June 8—August 7
“Mr. Creed has created a kind of anti-spectacle, a strange, discombobulated whole greater than the sum of its parts, in which the building is a co-star.” – The New York Times
Turner Prize-winning, British artist Martin Creed continues his ongoing exploration into rhythm, scale, and order in his largest installation in the U.S. to date, a survey of his work from its most minimal moments to extravagant, larger-than-life installations. Crossing all media including painting, drawing, music, dance, theater, film, sculpture, fashion, and more unclassifiable items such as runners or lights going on and off, his practice transforms the everyday into surprising meditations on existence and the invisible structures that shape our lives.
September 8—November 20
“The Armory's Board of Officers Room, recently restored to a state of spare yet sumptuous elegance, is becoming a locus for important chamber-music concerts.”
– The New Yorker
Since its reopening, the Belle Epoque splendor of the Board of Officers Room has shown through in magical recitals that invoke the salon culture of the Gilded Age. Featuring recitals by Lisette Oropesa, Roderick Williams with Jenny Agutter & Susie Allan, Kristóf Baráti & Klára Würtz, and Andreas Scholl & Tamar Halperin, as well as two Lindemann Young Artist Concerts, and Roomful of Teeth.
“One of the leading artists to understand our moment in history.” – Interview Magazine
Groundbreaking artist Taryn Simon creates an immersive new work unlike any other, in which the subjects themselves become the objects of exhibition. Simon directs and designs both an environment and experience created specifically for the drill hall that defies mediums and the lines between performer and viewer. Experienced after sundown under the cover of darkness, this multifaceted work – at once intensely solitary and somberly communal – blends performance, sound, and architecture.
September 29—November 21
“A [club]... which gave pleasure to so many... with facilities for playing billiards, chess, checkers and other games, a cold snack and innocuous beverages and cigars.” – The Seventh Regiment Gazette on the Veterans Room in 1910
Join us for a new series of events inspired by the exotic beauty of the newly-restored Veterans Room and the inventive spirit of the designers who conceived it. Curated by jazz pianist, composer, and MacArthur Fellow Jason Moran, these performances feature a diverse mix of contemporary classical, performative art, and an improvisational approach to jazz.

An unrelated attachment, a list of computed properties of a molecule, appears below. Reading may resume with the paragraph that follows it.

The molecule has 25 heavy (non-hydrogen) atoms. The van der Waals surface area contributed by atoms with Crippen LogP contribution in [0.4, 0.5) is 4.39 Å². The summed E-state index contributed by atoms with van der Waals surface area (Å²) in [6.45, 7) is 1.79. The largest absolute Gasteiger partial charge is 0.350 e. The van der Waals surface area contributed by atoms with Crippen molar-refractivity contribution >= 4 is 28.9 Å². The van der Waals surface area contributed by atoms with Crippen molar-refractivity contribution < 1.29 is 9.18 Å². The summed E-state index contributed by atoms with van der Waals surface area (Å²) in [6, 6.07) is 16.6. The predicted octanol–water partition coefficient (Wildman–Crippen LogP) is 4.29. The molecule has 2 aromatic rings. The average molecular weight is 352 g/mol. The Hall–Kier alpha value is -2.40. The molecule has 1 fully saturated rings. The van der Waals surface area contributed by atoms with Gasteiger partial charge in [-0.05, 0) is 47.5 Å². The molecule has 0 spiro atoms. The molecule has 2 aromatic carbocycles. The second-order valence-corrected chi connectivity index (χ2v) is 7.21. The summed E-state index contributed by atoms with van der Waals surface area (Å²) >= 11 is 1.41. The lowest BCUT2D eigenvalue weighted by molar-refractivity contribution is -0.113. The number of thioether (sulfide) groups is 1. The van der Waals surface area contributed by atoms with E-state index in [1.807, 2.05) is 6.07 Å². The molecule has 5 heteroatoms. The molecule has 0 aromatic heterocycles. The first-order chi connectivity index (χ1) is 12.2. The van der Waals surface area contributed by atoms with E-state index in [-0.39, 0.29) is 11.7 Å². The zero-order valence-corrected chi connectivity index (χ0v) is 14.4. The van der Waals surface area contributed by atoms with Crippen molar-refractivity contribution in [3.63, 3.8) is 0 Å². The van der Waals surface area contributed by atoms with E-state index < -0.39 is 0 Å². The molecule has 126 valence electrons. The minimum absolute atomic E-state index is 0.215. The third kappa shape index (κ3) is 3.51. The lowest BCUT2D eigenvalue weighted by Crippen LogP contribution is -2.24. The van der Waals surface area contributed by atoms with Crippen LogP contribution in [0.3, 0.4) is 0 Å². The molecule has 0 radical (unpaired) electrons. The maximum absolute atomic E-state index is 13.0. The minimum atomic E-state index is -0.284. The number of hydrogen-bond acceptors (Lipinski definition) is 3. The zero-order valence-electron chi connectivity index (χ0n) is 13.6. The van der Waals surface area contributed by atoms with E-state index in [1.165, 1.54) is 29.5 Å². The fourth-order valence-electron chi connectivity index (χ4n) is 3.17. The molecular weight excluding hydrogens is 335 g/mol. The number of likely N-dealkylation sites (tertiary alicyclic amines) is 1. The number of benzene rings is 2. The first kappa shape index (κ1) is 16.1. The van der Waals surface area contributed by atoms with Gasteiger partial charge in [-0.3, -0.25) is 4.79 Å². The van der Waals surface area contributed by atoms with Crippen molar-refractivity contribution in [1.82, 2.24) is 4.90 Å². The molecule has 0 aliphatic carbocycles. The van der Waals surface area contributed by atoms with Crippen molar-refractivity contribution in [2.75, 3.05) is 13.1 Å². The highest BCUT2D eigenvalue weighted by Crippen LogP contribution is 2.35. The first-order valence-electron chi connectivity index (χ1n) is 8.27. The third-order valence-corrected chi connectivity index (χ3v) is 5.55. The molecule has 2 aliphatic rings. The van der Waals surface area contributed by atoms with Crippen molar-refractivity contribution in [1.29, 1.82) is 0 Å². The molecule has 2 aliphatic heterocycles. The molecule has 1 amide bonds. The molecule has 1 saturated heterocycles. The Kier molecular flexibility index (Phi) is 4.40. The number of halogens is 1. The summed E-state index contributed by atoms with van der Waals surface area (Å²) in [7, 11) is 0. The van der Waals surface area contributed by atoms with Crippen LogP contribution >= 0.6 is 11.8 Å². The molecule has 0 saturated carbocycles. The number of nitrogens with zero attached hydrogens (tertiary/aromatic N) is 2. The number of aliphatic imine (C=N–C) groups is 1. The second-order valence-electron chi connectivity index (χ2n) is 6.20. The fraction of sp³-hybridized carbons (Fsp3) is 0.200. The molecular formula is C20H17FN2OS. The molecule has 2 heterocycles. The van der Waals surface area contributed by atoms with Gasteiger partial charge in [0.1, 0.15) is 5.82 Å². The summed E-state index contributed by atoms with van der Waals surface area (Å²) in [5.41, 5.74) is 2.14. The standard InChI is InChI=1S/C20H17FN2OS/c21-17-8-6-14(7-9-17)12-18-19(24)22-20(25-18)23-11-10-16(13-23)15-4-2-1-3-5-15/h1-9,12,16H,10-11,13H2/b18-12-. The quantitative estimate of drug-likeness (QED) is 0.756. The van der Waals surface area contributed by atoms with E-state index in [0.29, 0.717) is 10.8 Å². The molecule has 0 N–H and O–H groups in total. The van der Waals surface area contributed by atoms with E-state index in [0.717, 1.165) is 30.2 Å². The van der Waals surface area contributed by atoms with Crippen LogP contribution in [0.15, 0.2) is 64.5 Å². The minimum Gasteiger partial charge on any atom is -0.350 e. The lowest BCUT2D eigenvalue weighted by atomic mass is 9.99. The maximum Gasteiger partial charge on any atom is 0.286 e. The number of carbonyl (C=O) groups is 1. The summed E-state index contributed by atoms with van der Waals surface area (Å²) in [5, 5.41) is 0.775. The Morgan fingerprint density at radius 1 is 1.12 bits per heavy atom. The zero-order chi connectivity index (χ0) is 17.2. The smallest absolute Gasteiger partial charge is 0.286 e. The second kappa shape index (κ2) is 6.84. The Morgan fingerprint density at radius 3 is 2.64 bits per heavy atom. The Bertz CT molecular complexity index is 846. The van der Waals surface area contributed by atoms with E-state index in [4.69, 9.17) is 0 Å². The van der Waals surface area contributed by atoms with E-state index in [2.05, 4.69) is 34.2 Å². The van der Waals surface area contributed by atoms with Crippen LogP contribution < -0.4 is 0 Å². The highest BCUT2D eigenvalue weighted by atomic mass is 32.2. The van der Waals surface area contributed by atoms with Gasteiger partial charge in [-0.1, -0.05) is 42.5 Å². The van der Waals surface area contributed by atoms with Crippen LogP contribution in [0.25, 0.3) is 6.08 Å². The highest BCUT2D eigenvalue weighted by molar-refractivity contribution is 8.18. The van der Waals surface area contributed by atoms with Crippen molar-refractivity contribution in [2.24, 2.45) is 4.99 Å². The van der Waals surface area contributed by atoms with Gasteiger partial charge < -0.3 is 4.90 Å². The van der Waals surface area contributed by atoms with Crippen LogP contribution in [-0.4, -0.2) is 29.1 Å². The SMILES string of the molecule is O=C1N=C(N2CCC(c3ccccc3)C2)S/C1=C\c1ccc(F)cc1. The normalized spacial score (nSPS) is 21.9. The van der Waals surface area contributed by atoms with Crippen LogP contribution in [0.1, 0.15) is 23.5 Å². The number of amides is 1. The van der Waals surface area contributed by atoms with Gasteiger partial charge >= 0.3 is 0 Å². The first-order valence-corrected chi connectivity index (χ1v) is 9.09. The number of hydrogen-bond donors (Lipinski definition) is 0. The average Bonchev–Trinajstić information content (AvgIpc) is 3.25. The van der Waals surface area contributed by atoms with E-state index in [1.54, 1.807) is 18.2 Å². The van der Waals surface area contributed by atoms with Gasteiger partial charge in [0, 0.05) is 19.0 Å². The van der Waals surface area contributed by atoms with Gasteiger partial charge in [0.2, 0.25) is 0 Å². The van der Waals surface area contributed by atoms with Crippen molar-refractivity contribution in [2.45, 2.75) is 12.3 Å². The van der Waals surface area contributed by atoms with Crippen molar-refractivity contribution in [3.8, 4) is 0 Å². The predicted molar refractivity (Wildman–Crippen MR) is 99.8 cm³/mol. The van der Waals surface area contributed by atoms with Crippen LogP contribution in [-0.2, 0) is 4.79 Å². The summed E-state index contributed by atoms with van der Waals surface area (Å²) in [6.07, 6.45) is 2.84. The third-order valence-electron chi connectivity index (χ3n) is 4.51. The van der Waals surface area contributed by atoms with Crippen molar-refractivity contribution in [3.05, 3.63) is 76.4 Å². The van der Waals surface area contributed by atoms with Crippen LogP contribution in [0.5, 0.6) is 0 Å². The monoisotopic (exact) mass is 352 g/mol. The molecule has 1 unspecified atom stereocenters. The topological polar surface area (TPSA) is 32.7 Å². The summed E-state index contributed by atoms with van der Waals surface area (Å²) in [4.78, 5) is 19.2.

“To journey into Saariaho’s music is to be confronted with the darkest and most dazzling dimensions of your subconscious.” – The Guardian (UK)
The revered New York Philharmonic returns to the Armory for the New York premiere of Finnish composer Kaija Saariaho's Circle Map, a new work for orchestra and electronics that builds out from six stanzas by the 13th-century Persian poet Rumi, and D'om la Vrai Sens. The evening also includes the U.S. premiere of Lumiére et Pesanteur as well as Lonh, a work that combines medieval love poetry sung by rising soprano Jennifer Zetlan with an electronic score that manipulates sounds from nature to evoke a distant, luminous landscape.
“ ...an inspired production. Colorful, exciting, and raptly beautiful.” – The New York Times
Visionary director Heiner Goebbels stages this monumental work in a highly-imaginative production that infuses the work's journey through a sequence of non-narrative tableaus with stunning visual imagery to help convey its meaning, with references to Mondrian and Madame Curie as well as floating zeppelins and a flock of sheep. The International Contemporary Ensemble takes on the sonically varied score.
“Hopelessness is the genius of Anohni and her masterful songwriting. The long low sexy beats, the skittering colorful and playful rhythms surround her voice... Anohni has replaced the stories of abandonment, pain and desire with the biggest issues of our time.” – Laurie Anderson
Park Avenue Armory and Red Bull Music Academy are proud to present the world premiere of Anohni’s live show for her new album Hopelessness. Featuring original films and a band that includes Oneohtrix Point Never, the celebrated singer, composer, and visual artist will bring her politically charged masterpiece to audiences in an environment unlike any other.
Support for Park Avenue Armory’s artistic season has been generously provided by The Andrew W. Mellon Foundation, The Harold and Mimi Steinberg Charitable Trust, the Fan Fox and Leslie R. Samuels Foundation, The Shubert Foundation, the Marc Haas Foundation, Kaplen Brothers Fund, the Prospect Hill Foundation, the Juliet Lea Hillman Simonds Foundation, the Leon Levy Foundation, the May and Samuel Rudin Family Foundation, and the Isak and Rose Weinman Foundation.